Research teams

Meiosis Mechanisms

MeioMe 13 members

Eukaryotic sexual reproduction relies on two complementary events: the production of haploid cells (eventually differentiating into gametes) and fertilization, which restores the original number of chromosomes of the species by the fusion of two gametes.
GENOMES BIOTECH Meiosis Reproduction
Meiosis is the cellular division during which haploid cells are generated. Using complementary approaches of genetics, molecular biology, biochemistry, bio-informatics and cellular imaging performed on several model plant species, our MeioMe team studies the mechanisms involved during this crucial step of sexual reproduction.

Biological Question
Meiosis represents a crucial step in the life cycle of organisms that reproduce sexually. This specialised cellular division halves the number of chromosomes, compensating for the chromosome doubling occurring during fertilisation. It is during meiosis that genetic recombination takes place, a process driving the diversification of species and their evolution. While the progression of meiosis has been well described, a large number of its underlying mechanisms remain poorly understood, notably in the case of polyploid species, which experienced whole genome duplications. Numerous questions remain unsolved: Why and how are the rates of meiotic recombination constrained? How are the formation and the distribution of recombination events along chromosomes controlled? Why are pericentromeric regions recombination-defective? How do homologous chromosomes and later sister chromatids separate during the two successive rounds of chromosome segregations that occur at meiosis? How do polyploid species deal with the presence of several related genomes? To what extent has polyploidy contributed to enrich the meiotic “tool box”? How can we use our knowledge of meiotic processes to improve plant breeding programs?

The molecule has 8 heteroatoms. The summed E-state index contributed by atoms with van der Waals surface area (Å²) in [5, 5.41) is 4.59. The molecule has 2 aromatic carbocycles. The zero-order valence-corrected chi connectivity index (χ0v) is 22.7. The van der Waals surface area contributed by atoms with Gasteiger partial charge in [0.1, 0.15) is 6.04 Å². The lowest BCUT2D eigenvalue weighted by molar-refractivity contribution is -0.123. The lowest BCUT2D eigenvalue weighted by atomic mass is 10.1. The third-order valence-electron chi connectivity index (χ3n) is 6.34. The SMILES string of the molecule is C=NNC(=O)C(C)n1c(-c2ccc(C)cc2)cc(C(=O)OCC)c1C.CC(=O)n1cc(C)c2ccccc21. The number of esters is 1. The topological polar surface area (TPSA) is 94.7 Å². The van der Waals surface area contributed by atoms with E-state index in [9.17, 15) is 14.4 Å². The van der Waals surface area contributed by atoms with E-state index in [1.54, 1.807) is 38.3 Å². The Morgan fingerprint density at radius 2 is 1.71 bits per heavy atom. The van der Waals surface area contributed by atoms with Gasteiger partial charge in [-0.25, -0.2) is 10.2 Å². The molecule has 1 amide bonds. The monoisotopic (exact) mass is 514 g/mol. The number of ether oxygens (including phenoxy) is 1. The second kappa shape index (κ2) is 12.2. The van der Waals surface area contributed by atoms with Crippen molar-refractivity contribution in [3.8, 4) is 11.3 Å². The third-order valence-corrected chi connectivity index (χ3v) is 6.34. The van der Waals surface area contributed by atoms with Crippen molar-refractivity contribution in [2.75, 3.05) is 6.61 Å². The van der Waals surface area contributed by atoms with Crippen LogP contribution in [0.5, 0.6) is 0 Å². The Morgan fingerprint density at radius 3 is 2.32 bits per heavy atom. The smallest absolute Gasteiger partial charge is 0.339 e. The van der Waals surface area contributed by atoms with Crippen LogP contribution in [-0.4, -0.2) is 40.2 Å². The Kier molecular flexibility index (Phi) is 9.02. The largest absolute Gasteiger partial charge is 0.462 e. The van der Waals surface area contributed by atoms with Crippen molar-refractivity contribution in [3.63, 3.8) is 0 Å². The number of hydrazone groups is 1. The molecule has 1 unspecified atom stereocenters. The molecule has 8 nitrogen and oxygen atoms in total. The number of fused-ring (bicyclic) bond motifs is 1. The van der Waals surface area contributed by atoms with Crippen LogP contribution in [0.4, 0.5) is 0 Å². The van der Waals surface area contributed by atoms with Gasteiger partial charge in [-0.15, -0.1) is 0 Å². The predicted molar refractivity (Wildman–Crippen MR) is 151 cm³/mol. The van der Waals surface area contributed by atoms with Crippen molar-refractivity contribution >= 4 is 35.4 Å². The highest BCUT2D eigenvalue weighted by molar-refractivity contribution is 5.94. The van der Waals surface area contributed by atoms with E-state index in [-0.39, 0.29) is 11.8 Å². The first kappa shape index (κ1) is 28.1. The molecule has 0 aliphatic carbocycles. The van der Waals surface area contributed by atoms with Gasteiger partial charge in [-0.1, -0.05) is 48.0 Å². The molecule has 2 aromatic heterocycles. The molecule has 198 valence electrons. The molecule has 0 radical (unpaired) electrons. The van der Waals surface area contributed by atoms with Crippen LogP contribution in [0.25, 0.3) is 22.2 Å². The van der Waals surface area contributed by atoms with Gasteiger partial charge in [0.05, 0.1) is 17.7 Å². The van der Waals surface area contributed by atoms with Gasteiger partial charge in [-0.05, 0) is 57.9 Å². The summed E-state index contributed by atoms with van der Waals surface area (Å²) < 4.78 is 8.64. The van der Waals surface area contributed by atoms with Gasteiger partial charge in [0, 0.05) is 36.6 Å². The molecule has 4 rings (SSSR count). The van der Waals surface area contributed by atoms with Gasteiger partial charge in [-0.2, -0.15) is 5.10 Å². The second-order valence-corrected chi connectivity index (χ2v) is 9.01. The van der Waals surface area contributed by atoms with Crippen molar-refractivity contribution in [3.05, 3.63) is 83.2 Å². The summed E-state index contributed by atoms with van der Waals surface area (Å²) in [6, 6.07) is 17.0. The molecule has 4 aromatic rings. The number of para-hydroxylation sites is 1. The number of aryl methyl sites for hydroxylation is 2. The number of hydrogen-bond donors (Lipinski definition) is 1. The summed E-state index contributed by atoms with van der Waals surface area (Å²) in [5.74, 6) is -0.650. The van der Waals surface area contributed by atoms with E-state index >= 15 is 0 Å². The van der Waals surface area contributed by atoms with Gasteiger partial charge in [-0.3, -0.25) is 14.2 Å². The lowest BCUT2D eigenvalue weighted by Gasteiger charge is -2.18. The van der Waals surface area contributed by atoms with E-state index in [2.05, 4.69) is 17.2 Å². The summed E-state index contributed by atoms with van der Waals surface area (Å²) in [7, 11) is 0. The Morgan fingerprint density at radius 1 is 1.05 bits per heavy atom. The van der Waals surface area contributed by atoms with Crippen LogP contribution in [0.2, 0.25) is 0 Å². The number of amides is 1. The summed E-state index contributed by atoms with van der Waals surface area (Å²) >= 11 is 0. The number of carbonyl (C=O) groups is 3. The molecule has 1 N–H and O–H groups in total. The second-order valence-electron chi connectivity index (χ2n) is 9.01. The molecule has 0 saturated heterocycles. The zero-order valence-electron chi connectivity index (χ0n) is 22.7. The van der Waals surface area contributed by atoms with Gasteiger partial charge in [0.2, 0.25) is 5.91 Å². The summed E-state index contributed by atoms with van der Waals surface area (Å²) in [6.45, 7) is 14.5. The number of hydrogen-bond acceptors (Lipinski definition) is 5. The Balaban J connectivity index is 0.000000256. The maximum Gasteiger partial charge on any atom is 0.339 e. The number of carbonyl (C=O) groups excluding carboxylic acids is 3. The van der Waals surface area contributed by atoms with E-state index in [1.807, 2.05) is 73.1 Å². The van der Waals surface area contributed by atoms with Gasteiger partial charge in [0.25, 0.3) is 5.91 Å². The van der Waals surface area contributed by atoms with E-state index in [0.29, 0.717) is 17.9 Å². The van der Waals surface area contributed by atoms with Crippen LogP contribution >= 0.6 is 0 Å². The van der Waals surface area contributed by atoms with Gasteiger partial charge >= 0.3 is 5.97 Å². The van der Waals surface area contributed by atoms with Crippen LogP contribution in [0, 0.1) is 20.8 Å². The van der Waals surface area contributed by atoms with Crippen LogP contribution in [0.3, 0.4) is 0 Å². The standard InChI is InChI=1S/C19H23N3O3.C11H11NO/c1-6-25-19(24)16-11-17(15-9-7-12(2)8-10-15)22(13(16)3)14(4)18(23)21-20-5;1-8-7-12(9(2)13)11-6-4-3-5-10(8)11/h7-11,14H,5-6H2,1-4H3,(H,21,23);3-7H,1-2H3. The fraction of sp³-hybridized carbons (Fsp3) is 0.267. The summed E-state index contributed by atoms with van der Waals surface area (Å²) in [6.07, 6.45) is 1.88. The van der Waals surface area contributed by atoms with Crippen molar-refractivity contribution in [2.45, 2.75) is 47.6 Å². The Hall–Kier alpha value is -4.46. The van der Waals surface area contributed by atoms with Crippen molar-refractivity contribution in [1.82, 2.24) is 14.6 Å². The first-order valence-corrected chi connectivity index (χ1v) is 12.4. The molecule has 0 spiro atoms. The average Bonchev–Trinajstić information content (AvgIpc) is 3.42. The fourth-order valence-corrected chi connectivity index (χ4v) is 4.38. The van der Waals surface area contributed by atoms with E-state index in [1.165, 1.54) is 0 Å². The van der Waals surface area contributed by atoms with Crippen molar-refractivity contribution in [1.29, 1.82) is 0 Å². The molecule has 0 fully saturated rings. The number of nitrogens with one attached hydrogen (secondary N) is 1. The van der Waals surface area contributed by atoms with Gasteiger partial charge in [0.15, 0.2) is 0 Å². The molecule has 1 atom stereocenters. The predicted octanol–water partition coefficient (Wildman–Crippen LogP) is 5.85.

Models, tools and methods
To tackle these issues, we are working on several complementary plant species: the model plant Arabidopsis thaliana, rapeseed (Brassica napus) and Camelina (Camelina sativa). Arabidopsis is an important model species in the study of meiosis, due to the possibility of setting up large genetic screens, and the wide diversity of genetic, molecular and cytological tools available. Rapeseed and Camelina are allopolyploid species (polyploid products of interspecific hybridisation events) belonging to the same family as Arabidopsis. Our projects rely on complementary and multi-disciplinary approaches involving genomics, biochemistry, bioinformatics and cytogenetics.

Societal and economical impacts
The development of new and improved crops, to meet changing societal and environmental demands, is based on new genetic associations.  Gaps in our understanding and the ability to control meiotic mechanisms are some of the factors limiting the acceleration of contemporary plant breeding programs. Given the central role of meiosis in the reproduction of eukaryotes, the knowledge generated by our work also has repercussions on the understanding of genome stability defects encountered by the human species (cancers, fertility problems). Improving our understanding of the mechanisms of meiosis and meiotic recombination therefore has important implications for agriculture and medicine.
Meiosis Mechanisms


Mathilde Grelon